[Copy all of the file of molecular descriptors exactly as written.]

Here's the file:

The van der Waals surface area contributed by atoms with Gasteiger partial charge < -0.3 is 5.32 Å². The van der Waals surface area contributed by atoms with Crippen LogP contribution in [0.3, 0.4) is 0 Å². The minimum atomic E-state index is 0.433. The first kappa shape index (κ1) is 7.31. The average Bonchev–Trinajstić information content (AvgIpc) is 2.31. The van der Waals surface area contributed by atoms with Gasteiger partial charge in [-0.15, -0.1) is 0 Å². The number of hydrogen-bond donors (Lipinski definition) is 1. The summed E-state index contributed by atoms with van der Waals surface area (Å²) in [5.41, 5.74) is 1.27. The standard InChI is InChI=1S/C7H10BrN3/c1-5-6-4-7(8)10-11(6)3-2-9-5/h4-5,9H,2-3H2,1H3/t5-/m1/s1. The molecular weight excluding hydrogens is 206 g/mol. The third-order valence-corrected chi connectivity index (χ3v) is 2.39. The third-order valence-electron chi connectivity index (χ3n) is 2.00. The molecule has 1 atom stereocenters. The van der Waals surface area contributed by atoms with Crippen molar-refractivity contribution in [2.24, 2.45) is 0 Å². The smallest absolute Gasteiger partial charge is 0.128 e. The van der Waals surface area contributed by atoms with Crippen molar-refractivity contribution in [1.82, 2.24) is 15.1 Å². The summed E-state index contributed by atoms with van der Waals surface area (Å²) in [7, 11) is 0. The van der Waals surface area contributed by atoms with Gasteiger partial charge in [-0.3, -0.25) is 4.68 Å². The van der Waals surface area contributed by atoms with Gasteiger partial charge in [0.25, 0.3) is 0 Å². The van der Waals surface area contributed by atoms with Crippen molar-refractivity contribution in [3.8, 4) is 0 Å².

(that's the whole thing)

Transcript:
The van der Waals surface area contributed by atoms with Gasteiger partial charge < -0.3 is 5.32 Å². The van der Waals surface area contributed by atoms with Crippen LogP contribution in [0.3, 0.4) is 0 Å². The minimum atomic E-state index is 0.433. The first kappa shape index (κ1) is 7.31. The average Bonchev–Trinajstić information content (AvgIpc) is 2.31. The van der Waals surface area contributed by atoms with Gasteiger partial charge in [-0.15, -0.1) is 0 Å². The number of hydrogen-bond donors (Lipinski definition) is 1. The summed E-state index contributed by atoms with van der Waals surface area (Å²) in [5.41, 5.74) is 1.27. The standard InChI is InChI=1S/C7H10BrN3/c1-5-6-4-7(8)10-11(6)3-2-9-5/h4-5,9H,2-3H2,1H3/t5-/m1/s1. The molecular weight excluding hydrogens is 206 g/mol. The third-order valence-corrected chi connectivity index (χ3v) is 2.39. The third-order valence-electron chi connectivity index (χ3n) is 2.00. The molecule has 1 atom stereocenters. The van der Waals surface area contributed by atoms with Crippen molar-refractivity contribution in [2.24, 2.45) is 0 Å². The smallest absolute Gasteiger partial charge is 0.128 e. The van der Waals surface area contributed by atoms with Crippen molar-refractivity contribution in [1.82, 2.24) is 15.1 Å². The summed E-state index contributed by atoms with van der Waals surface area (Å²) in [7, 11) is 0. The van der Waals surface area contributed by atoms with Gasteiger partial charge in [-0.3, -0.25) is 4.68 Å². The van der Waals surface area contributed by atoms with Gasteiger partial charge in [0.25, 0.3) is 0 Å². The van der Waals surface area contributed by atoms with Crippen molar-refractivity contribution in [3.8, 4) is 0 Å².